US-Israeli economic tie expected to mount with more aid, free trade

When most debtor nations get into a severe balance-of-payments problem, they go to the International Monetary Fund (IMF) for a loan. If the loan is relatively large, the IMF will specify ''conditions'' that must be met to get the loan - usually some form of domestic austerity aimed at improving the nation's trade balance.

Israel, with around $24 billion in external debts (probably the highest per capita of any nation) and facing drastic international-payments difficulties, sought help this month from the United States. Thereby it avoided IMF ''conditionality.''

Did the US take on the role of the IMF, insisting on domestic economic changes to qualify for a big increase in aid next fiscal year?

Herbert Stein, chairman of former President Nixon's Council of Economic Advisers, and one of four outside advisers to Secretary of State George Shultz on US-Israeli economic relations, says, ''The answer is 'no.' That is not the nature of the relationship. They understand what they have to do. They have to make up their minds independently.''

Another informed source figures Israel will get more aid - Prime Minister Shimon Peres has hinted it will be something like $4 billion for fiscal 1986, up from $2.6 billion this year - as long as the country makes ''a serious attempt'' to deal with its economic problems.

Both Israeli and American officials are scheduled to discuss Israel's economic difficulties and US aid at a meeting of a special joint committee starting tomorrow.

Probably well before those discussions are finished, the US and Israel will agree to form a free-trade area. During Mr. Peres's visit to Washington this month, President Reagan said he wanted the deal complete within 30 days. Danny Halperin, economic secretary at the Israeli embassy, said negotiations on a free-trade agreement are to resume early next month ''to try to hammer it down.''

With its massive federal budget deficit, the United States has limited ability to increase its aid to Israel. The offer of a free-trade area, noted Harald Malmgren, a trade consultant, ''was something (the administration) could do. It is a political gesture also.''

Congress gave authority to the administration to negotiate a free-trade area with Israel in an omnibus trade bill passed late Oct. 9. choPresident Reagan and Prime Minister Peres had planned to mark the legislative authority with a small ceremony that day. But Congress acted too late in the day, and presidential campaigning and the Jewish holidays prevented it from taking place later during the visit.

Mr. Malmgren, a former high US trade official, says the free-trade deal will be contrary to longstanding American trade policy. In the postwar years the US has followed a multilateral, most-favored-nation (MFN) policy, whereby trade concessions granted one nation were automatically extended to all nations with MFN status. The Israeli-US deal will be bilateral, with Congress having noted that such trade concessions should not be extended to other nations.

Under Article 24 of the General Agreement on Tariffs and Trade (GATT), two or more nations may form a free-trade area if substantially all trade barriers between the nations are removed within a reasonable period of time.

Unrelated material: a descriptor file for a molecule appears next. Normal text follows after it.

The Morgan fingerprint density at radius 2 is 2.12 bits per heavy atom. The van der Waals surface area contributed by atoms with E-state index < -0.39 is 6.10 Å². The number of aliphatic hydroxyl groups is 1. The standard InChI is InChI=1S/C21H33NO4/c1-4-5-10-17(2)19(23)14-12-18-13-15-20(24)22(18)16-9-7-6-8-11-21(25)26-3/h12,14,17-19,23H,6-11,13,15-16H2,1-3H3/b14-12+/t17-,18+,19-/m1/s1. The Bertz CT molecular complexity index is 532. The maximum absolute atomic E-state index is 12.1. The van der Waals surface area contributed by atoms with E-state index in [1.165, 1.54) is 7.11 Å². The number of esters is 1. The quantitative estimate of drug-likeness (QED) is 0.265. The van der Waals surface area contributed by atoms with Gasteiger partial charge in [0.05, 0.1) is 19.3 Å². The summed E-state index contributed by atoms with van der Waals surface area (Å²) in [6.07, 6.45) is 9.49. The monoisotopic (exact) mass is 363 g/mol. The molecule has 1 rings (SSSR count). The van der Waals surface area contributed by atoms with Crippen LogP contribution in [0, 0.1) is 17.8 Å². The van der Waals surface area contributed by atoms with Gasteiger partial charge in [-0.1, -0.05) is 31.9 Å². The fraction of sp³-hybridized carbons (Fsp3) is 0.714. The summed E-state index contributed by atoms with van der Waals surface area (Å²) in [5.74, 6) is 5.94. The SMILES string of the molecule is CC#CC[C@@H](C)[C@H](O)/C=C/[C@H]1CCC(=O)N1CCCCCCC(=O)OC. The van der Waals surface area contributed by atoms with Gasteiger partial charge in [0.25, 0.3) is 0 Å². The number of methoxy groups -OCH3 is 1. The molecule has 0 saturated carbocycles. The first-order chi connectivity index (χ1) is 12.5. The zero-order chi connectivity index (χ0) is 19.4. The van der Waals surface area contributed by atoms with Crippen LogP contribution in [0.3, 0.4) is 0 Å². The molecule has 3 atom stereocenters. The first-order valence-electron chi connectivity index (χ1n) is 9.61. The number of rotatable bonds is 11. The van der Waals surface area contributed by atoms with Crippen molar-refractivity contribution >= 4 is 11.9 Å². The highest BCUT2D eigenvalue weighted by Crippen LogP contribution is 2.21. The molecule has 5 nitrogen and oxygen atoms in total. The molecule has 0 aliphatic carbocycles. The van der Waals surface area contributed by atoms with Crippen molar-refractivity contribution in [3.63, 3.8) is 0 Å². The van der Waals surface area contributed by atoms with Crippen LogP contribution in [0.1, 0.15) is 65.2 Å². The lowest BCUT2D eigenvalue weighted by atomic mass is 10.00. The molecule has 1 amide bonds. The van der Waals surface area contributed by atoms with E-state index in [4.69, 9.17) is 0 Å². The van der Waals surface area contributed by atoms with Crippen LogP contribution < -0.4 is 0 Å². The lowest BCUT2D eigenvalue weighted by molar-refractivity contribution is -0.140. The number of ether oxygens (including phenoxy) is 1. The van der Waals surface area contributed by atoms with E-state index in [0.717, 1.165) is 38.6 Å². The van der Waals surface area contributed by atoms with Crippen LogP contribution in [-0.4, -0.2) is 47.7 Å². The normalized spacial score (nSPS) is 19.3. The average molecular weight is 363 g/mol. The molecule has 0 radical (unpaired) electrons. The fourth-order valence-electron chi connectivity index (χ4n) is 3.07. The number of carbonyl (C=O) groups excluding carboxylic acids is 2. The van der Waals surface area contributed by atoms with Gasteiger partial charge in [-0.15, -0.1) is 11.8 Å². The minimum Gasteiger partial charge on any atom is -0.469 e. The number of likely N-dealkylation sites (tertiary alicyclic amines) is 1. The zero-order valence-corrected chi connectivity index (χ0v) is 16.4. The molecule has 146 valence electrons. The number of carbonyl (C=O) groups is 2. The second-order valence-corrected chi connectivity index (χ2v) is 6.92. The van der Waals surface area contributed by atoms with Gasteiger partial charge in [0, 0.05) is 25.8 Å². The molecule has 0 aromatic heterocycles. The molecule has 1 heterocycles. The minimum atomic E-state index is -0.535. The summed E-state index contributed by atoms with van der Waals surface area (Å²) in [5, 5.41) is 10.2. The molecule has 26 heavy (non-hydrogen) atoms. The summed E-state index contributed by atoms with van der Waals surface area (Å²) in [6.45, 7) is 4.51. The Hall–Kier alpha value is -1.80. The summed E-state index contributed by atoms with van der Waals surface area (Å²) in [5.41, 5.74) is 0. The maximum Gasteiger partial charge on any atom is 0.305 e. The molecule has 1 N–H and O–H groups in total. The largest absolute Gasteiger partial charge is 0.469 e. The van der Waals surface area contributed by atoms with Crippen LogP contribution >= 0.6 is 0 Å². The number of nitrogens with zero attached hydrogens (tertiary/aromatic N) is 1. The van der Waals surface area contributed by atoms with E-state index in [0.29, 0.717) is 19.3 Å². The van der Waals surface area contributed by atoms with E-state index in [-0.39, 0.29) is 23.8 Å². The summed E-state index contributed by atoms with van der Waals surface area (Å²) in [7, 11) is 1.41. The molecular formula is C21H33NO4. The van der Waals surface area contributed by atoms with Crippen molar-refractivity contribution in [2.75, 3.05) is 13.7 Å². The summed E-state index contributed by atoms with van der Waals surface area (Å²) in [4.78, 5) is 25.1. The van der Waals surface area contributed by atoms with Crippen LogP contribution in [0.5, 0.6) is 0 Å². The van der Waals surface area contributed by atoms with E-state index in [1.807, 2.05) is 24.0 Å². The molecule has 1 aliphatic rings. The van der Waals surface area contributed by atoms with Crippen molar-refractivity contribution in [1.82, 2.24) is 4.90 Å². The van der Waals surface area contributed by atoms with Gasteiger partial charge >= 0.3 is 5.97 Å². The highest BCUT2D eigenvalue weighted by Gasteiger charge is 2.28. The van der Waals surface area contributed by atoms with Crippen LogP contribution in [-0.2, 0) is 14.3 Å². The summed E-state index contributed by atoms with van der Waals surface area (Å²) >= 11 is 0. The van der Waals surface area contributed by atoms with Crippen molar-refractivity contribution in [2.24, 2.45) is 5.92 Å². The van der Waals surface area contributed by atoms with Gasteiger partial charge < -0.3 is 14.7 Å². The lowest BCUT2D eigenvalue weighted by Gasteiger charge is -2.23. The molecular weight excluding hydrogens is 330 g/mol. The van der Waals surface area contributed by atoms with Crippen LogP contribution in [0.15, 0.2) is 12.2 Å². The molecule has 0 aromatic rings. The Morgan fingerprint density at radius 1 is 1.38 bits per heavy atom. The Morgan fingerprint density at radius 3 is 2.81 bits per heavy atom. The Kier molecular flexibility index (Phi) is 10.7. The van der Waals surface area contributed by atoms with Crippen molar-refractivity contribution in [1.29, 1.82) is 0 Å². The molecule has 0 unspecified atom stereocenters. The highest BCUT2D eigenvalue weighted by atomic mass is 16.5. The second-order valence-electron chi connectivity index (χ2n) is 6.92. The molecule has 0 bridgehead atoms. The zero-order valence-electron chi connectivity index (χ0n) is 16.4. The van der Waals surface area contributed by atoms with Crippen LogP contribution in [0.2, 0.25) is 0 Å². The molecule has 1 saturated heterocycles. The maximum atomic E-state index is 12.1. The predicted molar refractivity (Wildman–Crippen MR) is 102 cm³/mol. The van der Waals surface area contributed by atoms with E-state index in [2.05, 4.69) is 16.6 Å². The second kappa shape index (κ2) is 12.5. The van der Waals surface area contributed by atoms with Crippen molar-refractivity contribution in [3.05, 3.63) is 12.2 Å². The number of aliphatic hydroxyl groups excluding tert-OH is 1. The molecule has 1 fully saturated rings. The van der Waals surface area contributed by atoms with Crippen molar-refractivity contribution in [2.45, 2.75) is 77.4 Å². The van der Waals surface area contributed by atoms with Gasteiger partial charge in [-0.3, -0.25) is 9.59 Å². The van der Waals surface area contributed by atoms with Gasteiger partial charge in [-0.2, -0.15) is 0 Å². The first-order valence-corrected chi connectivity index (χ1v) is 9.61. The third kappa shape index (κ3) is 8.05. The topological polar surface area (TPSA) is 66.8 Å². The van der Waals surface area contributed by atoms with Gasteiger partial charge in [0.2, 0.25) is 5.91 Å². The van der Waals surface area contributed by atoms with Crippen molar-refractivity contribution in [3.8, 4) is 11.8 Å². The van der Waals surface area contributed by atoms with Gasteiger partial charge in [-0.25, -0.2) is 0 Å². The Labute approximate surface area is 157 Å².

Although the US and Israel have not fully agreed on the schedule for dismantling trade barriers, US trade officials say the deal will comply with GATT requirements. Trade restrictions will be removed over 10 years, and it is expected cover the bulk of tariffs and other types of barriers, such as quotas, standards, buy-domestic provisions, and so on. The deal will also cover agricultural products, services, and investment.

Israel also has a free-trade arrangement with the European Community, but it does not cover so broad an area.

Last year the US imported $1.3 billion in products from Israel. About 90 percent of these entered duty-free, because either the MFN tariff rate was zero or the product qualified under a special concession designed for developing countries called the Generalized System Preferences (GSP).

Israel has a much higher standard of living than most countries regarded as ''developing,'' but it was given GSP as a reward for helping push a major trade bill through Congress in 1974, said Mr. Malmgren, then with the Office of the Special Representative for Trade. ''I needed their support,'' he recalled. ''Israel's lobby is very powerful.''

Some 40 to 45 percent of US exports to Israel, $1.7 billion in 1983, excluding military shipments, face duties that run around 10 percent on average.

''Clearly, we stand to gain'' from a free-trade area, says Robert E. Lighthizer, deputy US trade representative.

From Israel's standpoint, the trade deal will open up the whole US market for its exports. Various trade obstacles, said Mr. Halperin of the Israeli embassy, now keep out some Israeli products.

Just as important to Israel, however, the free-trade area should encourage investment there. That Middle East nation will be able to tell potential investors that it is in the unique position of having a free-trade area with the world's two largest markets, the US and the European Community.

The agreement on free trade in services will also be unique, an area that the US would like see covered in a future trade round with many countries under the GATT umbrella. The deal with Israel will reportedly include communications, banking services, general financial services, transportation, travel and tourism , construction and engineering, accounting, services in the medical, education, legal, and management-consulting area, computer services, motion picture production, and advertising.

The elimination of barriers in services, however, which often involve state laws and regulation, may not be possible in every instance and will take time, the experts say.

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